The big question is, how am I going to keep this from happening again? I have increased my firewall protection, at the risk of slowing down my internet. Inconvenient, but necessary. I will use stronger passwords and change them quarterly. My hard drives have administrator accounts attached to them and those have been disabled. I have set up protections to lock down the system if there are more than three attempts to get into my system. I am also going to invest into my own server to use as a third back up. I will have one of my hard drive units attached to it and will have it set to automatically back up once a week, without using the internet to access it. Again, inconvenient and costly but necessary. This could be accomplished using another hard drive device but storage is an issue for me and it is more cost effective to go with a server.
Cyber attackers keep ahead of the game and will be the new terrorism. Staying ahead of the game will demand us to be diligent.
Protecting our art and our family memories should not be this complicated. Unfortunately, there is always going to be people who look to steal, and profit from our loss. Keep your files secure and protected. Most importantly, keep photographing! Create from your heart and your soul, making the world a beautiful place.
I was a guest on my friend,Peggy Ferren's, Understand Photography Web Cast talking about the "Tips & Tricks of Underwater Photography." You can watch it here on uTube'
I went to the Outer Banks of North Carolina. I have seen many beautiful pictures of the wild horse herds on the beach. I needed a photograph of my own. I envisioned the photograph to have the beautiful horses running along the shoreline, manes and tails blowing as they ran. I did not have a preference to whether it was a herd running on the beach or just a few, or maybe just one, but I knew I wanted them running along the shoreline, blue skies and the beautiful blue of the ocean.
I got up long before sunrise, about 4:30am. We drove the jeep up and down looking for my shot. I waited and waited and waited. Not one horse by the shore. Not one horse running. Many horses eating the sea oats on the dunes. Looking ahead, finally, horses on the beach! We drove up closer to the horses. There were three of them, two standing and one lying down in the sand. To my amazement, they were watching the sunrise. I stopped the jeep behind them to see what they were seeing. It was beautiful! The sun was rising and it cast a beautiful yellow, orange, and gold color across the sky, spilling onto the sea and the beach. The sun reflecting on the water, the horses silhouetted by the rising sun. They were mesmerized by the scene in front of them, not noticing me at all. The horses appreciating what was before them, a new day, a beautiful sunrise, and I was too busy looking for what I had wanted to see and not seeing what was transpiring right in front of me.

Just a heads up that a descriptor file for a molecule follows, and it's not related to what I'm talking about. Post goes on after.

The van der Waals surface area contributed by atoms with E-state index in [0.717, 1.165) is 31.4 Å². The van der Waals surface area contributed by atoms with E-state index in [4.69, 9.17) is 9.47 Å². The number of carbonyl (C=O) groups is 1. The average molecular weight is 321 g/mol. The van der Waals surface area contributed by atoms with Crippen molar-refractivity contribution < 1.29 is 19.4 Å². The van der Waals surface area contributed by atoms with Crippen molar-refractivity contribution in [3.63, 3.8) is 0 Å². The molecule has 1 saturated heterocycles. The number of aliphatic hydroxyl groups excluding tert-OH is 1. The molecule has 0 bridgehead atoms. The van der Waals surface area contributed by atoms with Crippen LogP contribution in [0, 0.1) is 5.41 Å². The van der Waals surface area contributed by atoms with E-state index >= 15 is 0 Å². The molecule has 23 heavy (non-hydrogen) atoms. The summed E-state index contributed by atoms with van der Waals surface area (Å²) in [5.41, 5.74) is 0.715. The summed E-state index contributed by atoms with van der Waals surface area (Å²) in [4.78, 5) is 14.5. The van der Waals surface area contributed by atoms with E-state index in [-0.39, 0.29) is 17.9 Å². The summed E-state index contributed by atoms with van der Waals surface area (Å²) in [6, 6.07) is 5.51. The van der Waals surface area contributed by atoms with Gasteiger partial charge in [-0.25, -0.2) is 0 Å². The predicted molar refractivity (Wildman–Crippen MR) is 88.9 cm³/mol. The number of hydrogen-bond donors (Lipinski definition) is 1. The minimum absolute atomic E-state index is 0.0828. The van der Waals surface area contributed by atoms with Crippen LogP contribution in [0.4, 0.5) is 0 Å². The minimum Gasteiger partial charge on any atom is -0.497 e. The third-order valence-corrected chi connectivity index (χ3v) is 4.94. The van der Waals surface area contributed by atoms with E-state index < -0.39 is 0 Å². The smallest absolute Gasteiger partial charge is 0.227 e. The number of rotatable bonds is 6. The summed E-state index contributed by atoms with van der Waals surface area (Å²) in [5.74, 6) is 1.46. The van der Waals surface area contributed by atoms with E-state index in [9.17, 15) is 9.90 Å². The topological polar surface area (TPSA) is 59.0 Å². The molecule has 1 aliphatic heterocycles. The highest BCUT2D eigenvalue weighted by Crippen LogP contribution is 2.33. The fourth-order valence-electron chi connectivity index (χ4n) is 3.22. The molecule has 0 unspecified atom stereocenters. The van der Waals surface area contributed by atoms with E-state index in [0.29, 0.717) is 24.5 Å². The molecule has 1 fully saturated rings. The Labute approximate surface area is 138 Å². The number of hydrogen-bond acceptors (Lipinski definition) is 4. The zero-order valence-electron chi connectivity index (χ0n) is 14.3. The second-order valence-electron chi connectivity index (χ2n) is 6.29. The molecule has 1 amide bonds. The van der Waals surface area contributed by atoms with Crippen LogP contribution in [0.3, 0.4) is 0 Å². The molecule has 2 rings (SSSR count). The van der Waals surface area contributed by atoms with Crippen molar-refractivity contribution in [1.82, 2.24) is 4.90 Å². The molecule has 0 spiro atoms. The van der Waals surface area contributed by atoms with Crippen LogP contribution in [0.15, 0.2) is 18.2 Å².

The horses never did run on the beach that morning. I stayed until noon. At first I was disappointed because I did not get my “shot” of the running horses, the shot I envisioned. Then it dawned on me (pun intended). I was given a beautiful scene, a beautiful sunrise, most have ever enjoyed. My photo was stunning, interactive, and captured the beauty of the moment. I need to relax a bit, and not let my desires, or my expectations, get in the way of what I am given. I need to appreciate what is happening around me, not getting distracted with my own preconceived ideas. I was given a uniquely beautiful scene, as well as a special moment in time, with the horses watching nature unfold. I do not need to return for another attempt at the running horses. The scene I captured was better than anything I had envisioned. All is well with my soul.
It has happened again. One of my workshop attendees traveled across the US, settled into the classroom portion of my workshop, to discover that the portable hard drive with all her photographs on it had failed. FAILED! Mistake two was made as she had not “gotten around” to backing it up. I could relate. I have had a few hard drive failures in my photography career as well so I could relate to her feeling of despair. In plain english……It Sucks!
I have just found a new product by SanDisk called the Extreme Portable USB 3.1 Type-C External SSD. It is a compact, pocket-sized drive much like a flash drive but on steroids. It is ready for immediate plug-and-play use and is compatible with both Windows and Mac. No special drivers are needed and it does not need to be reformatted. Private files can be password protected if desired. Included with the device is a USB Type-C to Type-C cable and a USB Type-C to Type-A adapter. I was attracted to this for a couple of reasons.